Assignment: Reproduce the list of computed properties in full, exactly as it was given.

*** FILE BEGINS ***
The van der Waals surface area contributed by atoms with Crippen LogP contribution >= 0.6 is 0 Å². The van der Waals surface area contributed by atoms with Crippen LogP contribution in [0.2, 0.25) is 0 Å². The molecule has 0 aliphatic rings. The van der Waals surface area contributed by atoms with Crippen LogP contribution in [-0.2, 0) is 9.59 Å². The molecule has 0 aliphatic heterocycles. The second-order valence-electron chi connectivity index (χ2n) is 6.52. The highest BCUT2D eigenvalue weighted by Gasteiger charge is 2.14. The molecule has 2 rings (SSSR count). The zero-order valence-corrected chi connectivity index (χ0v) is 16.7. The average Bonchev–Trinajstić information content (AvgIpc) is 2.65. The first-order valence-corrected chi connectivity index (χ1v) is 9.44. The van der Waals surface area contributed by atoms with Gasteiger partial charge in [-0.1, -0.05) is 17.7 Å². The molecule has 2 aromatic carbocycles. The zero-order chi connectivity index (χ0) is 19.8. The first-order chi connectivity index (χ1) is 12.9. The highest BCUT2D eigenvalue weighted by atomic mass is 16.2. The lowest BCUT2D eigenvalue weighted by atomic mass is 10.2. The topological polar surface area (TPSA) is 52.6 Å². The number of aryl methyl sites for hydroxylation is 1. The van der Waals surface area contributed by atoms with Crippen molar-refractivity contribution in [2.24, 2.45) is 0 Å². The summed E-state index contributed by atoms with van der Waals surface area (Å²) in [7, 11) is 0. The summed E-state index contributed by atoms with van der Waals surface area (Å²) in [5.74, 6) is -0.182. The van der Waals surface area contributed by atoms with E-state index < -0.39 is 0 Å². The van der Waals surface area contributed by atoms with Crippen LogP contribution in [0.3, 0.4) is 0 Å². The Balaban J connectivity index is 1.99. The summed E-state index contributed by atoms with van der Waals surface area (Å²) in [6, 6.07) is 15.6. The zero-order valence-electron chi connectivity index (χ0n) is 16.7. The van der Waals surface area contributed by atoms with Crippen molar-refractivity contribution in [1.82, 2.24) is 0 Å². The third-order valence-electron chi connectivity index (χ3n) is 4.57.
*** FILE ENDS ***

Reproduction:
The van der Waals surface area contributed by atoms with Crippen LogP contribution >= 0.6 is 0 Å². The van der Waals surface area contributed by atoms with Crippen LogP contribution in [0.2, 0.25) is 0 Å². The molecule has 0 aliphatic rings. The van der Waals surface area contributed by atoms with Crippen LogP contribution in [-0.2, 0) is 9.59 Å². The molecule has 0 aliphatic heterocycles. The second-order valence-electron chi connectivity index (χ2n) is 6.52. The highest BCUT2D eigenvalue weighted by Gasteiger charge is 2.14. The molecule has 2 rings (SSSR count). The zero-order valence-corrected chi connectivity index (χ0v) is 16.7. The average Bonchev–Trinajstić information content (AvgIpc) is 2.65. The first-order valence-corrected chi connectivity index (χ1v) is 9.44. The van der Waals surface area contributed by atoms with Gasteiger partial charge in [-0.1, -0.05) is 17.7 Å². The molecule has 2 aromatic carbocycles. The zero-order chi connectivity index (χ0) is 19.8. The first-order chi connectivity index (χ1) is 12.9. The highest BCUT2D eigenvalue weighted by atomic mass is 16.2. The lowest BCUT2D eigenvalue weighted by atomic mass is 10.2. The topological polar surface area (TPSA) is 52.6 Å². The number of aryl methyl sites for hydroxylation is 1. The van der Waals surface area contributed by atoms with Crippen molar-refractivity contribution in [2.24, 2.45) is 0 Å². The summed E-state index contributed by atoms with van der Waals surface area (Å²) in [7, 11) is 0. The summed E-state index contributed by atoms with van der Waals surface area (Å²) in [5.74, 6) is -0.182. The van der Waals surface area contributed by atoms with E-state index < -0.39 is 0 Å². The van der Waals surface area contributed by atoms with Crippen LogP contribution in [0.3, 0.4) is 0 Å². The Balaban J connectivity index is 1.99. The summed E-state index contributed by atoms with van der Waals surface area (Å²) in [6, 6.07) is 15.6. The zero-order valence-electron chi connectivity index (χ0n) is 16.7. The van der Waals surface area contributed by atoms with Crippen molar-refractivity contribution in [1.82, 2.24) is 0 Å². The third-order valence-electron chi connectivity index (χ3n) is 4.57.